The 11th U.S, Circuit Court of Appeals has reversed a trial court, finding that three high school football coaches were entitled to qualified immunity in a case in which the coaches subjected the plaintiff to rigorous drills the day before he collapsed and died.
In so ruling, the court found that the actions of the coaches did not sufficiently “shock” the “conscience,” the necessary threshold for piercing the qualified immunity defense.
The event leading to the litigation occurred during a football practice in 2007, when plaintiff Tyler Davis participated in a voluntary workout with the Rockdale County High School football team. Davis was allegedly subjected “to an intense and unreasonable practice that cause him to collapse and die the next morning.”
The parents of the plaintiff subsequently sued the Rockdale County Public Schools (RCPS), the State of Georgia, and various RCHS employees, including the three football coaches.
The plaintiffs relied on Section 1983 in alleging that the coaches had violated Tyler’s substantive due process rights. They claimed specifically that the defendants failed to provide sufficient water, ignored his complaints that he was becoming dehydrated, and failed to attend to him until after the team meeting.
The defendants then moved to dismiss the complaint, a motion that the district court granted as it related to all defendants except the coaches. Specifically, the lower court found that the complaint sufficiently alleged a constitutional violation under the Fourteenth Amendment and the coaches were not entitled to qualified immunity.
In reviewing the decision, the panel noted that “the plaintiffs allege the coaches violated Tyler Davis’s substantive due process rights during the workout session because: (1) Davis was deprived of water and exhibited signs of overheating; (2) when Davis collapsed on the football field, the coaches deliberately chose not to assist him or immediately summon medical assistance; and (3) these deliberate decisions resulted in the deprivation of his right to life, liberty, health, bodily integrity, and safety. The district court found these facts, if proven, are sufficient to support a finding that the coaches acted willfully or maliciously with an intent to injure Davis. We disagree.”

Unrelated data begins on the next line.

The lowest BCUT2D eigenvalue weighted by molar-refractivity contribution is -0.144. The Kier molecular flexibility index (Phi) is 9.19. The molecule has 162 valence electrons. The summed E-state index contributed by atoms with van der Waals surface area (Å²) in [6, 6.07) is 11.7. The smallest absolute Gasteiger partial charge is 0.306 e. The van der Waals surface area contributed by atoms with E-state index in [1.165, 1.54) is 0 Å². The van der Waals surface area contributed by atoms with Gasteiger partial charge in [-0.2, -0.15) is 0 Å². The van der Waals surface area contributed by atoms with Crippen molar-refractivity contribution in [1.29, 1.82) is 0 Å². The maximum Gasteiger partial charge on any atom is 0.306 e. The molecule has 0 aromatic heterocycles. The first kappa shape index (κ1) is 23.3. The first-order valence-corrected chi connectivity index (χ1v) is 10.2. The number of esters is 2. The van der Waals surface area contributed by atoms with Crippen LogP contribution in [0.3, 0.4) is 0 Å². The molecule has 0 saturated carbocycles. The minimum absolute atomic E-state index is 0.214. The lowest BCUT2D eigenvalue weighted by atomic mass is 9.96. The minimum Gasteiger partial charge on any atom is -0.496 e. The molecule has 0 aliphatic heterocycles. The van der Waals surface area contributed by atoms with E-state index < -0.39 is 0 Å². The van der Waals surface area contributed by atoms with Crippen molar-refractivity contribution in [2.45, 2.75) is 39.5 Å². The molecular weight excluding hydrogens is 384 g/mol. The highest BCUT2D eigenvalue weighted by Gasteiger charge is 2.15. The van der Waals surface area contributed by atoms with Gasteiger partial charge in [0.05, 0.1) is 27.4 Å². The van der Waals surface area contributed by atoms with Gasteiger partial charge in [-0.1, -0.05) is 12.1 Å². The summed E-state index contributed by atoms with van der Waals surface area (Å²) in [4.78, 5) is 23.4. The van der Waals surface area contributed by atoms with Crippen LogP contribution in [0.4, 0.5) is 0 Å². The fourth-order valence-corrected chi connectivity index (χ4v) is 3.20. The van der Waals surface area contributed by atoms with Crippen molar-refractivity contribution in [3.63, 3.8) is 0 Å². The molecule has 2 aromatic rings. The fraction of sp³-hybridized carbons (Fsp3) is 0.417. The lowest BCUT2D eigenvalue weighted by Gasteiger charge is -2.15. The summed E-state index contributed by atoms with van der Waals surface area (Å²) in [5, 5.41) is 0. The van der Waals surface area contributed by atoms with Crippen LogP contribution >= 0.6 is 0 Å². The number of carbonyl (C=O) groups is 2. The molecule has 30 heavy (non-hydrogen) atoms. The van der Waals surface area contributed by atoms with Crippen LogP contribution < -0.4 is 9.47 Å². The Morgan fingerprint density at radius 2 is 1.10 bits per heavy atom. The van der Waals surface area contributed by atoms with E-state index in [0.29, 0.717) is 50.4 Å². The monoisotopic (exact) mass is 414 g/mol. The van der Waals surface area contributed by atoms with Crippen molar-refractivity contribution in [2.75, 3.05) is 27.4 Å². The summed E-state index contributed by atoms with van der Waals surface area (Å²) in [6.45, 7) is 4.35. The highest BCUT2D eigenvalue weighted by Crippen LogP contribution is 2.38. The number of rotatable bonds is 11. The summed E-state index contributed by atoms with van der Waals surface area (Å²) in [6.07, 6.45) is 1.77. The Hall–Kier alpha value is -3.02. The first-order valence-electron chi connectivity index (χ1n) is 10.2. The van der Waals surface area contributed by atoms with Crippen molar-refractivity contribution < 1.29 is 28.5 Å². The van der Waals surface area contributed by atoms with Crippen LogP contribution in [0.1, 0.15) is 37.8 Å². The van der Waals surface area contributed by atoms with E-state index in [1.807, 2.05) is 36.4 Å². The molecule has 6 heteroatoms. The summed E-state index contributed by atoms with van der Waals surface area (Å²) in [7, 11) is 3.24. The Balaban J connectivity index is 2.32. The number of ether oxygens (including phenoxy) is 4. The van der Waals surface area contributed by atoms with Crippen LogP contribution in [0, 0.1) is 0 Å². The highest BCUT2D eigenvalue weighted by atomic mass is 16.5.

Quoting from County of Sacramento v. Lewis, 523 U.S. 833, 846, 118 S. Ct. 1708, 1716 (1998), the panel noted that “the Due Process Clause was intended to prevent government officials from abusing their power, or employing it as an instrument of oppression.” The panel added that the substantive component of the Due Process Clause “protects individual liberty against ‘certain government actions regardless of the fairness of the procedures used to implement them.’” Collins v.City of Harker Heights, 503 U.S. 115, 125, 112 S. Ct. 1061, 1068 (1992) (quoting Daniels v. Williams, 474 U.S. 327, 331, 106 S. Ct. 662, 665 (1986)).
“’Nothing in the language of the Due Process Clause itself requires the State to protect the life, liberty, and property of its citizens against invasion by private actors.’ DeShaney v. Winnebago County Dep’t of Soc. Servs., 489 U.S.189, 195, 109 S. Ct. 998, 1003 (1989). In DeShaney, the Supreme Court expressly rejected the argument that a constitutional duty of protection can arise from a state’s ‘special relationship’ with a particular individual where the state played no part in creating the danger posed to the individual. Id. at 197, 109 S. Ct. at 1004. Conduct by a government actor will rise to the level of a substantive due process violation only if the act can be characterized as arbitrary or conscience-shocking in a constitutional sense. See Lewis, 523 U.S. at 847, 118 S. Ct. at 1717. The concept of conscience-shocking conduct ‘duplicates no traditional category of common-law fault, but rather points clearly away from liability, or clearly toward it, only at the ends of the tort law’s spectrum of culpability.’ Id. at 848, 118 S. Ct. at 1717. The Supreme Court has made clear ‘the due process guarantee does not entail a body of constitutional law imposing liability whenever someone cloaked with state authority causes harm. Id. Thus, ‘the Fourteenth Amendment is not a “font of tort law” that can be used, through section 1983, to convert state tort claims into federal causes of action.’ Neal v. Fulton County Bd. of Educ., 229F.3d 1069, 1074 (11th Cir. 2000) (citing Lewis, 523 U.S. at 848, 118 S. Ct. at1718). To rise to the conscience-shocking level, conduct most likely must be ‘intended to injure in some way unjustifiable by any government interest.’ Lewis, 523 U.S. at 849, 118 S. Ct. at 1718.”
After examining case law that was analogous, the panel turned back to the case at hand.
“In this case, Tyler Davis voluntarily participated in an extracurricular after-school activity, so no custodial relationship existed between himself and the school,” the panel wrote. “The plaintiffs did not allege the coaches engaged in corporal punishment or physically contacted Davis. The allegations in the complaint do not support a finding that the coaches acted willfully or maliciously with an intent to injure Davis. Rather, the facts allege that the coaches were deliberately indifferent to the safety risks posed by their conduct to Davis. In this school setting case, the complaint’s allegations of deliberate indifference, without more, do not rise to the conscience-shocking level required for a constitutional violation.”
Davis v. Carter; 11th Cir.; No. 08-10162; 1/23/09